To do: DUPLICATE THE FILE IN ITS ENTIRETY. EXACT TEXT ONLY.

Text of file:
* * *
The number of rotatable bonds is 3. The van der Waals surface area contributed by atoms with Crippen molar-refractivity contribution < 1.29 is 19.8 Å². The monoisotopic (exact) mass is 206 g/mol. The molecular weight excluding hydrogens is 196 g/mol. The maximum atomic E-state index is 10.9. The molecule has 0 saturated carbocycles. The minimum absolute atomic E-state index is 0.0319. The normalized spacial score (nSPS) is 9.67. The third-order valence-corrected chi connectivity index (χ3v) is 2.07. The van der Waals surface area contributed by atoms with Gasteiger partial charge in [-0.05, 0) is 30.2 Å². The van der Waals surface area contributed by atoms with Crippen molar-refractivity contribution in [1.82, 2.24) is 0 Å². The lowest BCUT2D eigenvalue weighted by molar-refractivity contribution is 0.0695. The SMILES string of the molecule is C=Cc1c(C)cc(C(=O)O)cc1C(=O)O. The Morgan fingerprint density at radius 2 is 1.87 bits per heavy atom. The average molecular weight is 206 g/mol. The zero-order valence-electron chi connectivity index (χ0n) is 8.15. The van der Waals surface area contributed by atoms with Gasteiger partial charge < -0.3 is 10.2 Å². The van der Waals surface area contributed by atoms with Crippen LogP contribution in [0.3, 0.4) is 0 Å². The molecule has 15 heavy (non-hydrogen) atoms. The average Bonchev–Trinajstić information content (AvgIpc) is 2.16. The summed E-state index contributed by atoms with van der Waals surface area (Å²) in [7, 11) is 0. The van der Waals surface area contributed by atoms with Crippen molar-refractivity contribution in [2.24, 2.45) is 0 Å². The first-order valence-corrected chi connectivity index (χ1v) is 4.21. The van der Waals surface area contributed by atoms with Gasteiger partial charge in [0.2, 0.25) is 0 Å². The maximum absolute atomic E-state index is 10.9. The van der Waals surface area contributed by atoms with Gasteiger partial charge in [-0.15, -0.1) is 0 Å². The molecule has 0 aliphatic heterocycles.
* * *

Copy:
The number of rotatable bonds is 3. The van der Waals surface area contributed by atoms with Crippen molar-refractivity contribution < 1.29 is 19.8 Å². The monoisotopic (exact) mass is 206 g/mol. The molecular weight excluding hydrogens is 196 g/mol. The maximum atomic E-state index is 10.9. The molecule has 0 saturated carbocycles. The minimum absolute atomic E-state index is 0.0319. The normalized spacial score (nSPS) is 9.67. The third-order valence-corrected chi connectivity index (χ3v) is 2.07. The van der Waals surface area contributed by atoms with Gasteiger partial charge in [-0.05, 0) is 30.2 Å². The van der Waals surface area contributed by atoms with Crippen molar-refractivity contribution in [1.82, 2.24) is 0 Å². The lowest BCUT2D eigenvalue weighted by molar-refractivity contribution is 0.0695. The SMILES string of the molecule is C=Cc1c(C)cc(C(=O)O)cc1C(=O)O. The Morgan fingerprint density at radius 2 is 1.87 bits per heavy atom. The average molecular weight is 206 g/mol. The zero-order valence-electron chi connectivity index (χ0n) is 8.15. The van der Waals surface area contributed by atoms with Gasteiger partial charge < -0.3 is 10.2 Å². The van der Waals surface area contributed by atoms with Crippen LogP contribution in [0.3, 0.4) is 0 Å². The molecule has 15 heavy (non-hydrogen) atoms. The average Bonchev–Trinajstić information content (AvgIpc) is 2.16. The summed E-state index contributed by atoms with van der Waals surface area (Å²) in [7, 11) is 0. The van der Waals surface area contributed by atoms with Crippen molar-refractivity contribution in [2.24, 2.45) is 0 Å². The first-order valence-corrected chi connectivity index (χ1v) is 4.21. The van der Waals surface area contributed by atoms with Gasteiger partial charge in [0.2, 0.25) is 0 Å². The maximum absolute atomic E-state index is 10.9. The van der Waals surface area contributed by atoms with Gasteiger partial charge in [-0.15, -0.1) is 0 Å². The molecule has 0 aliphatic heterocycles.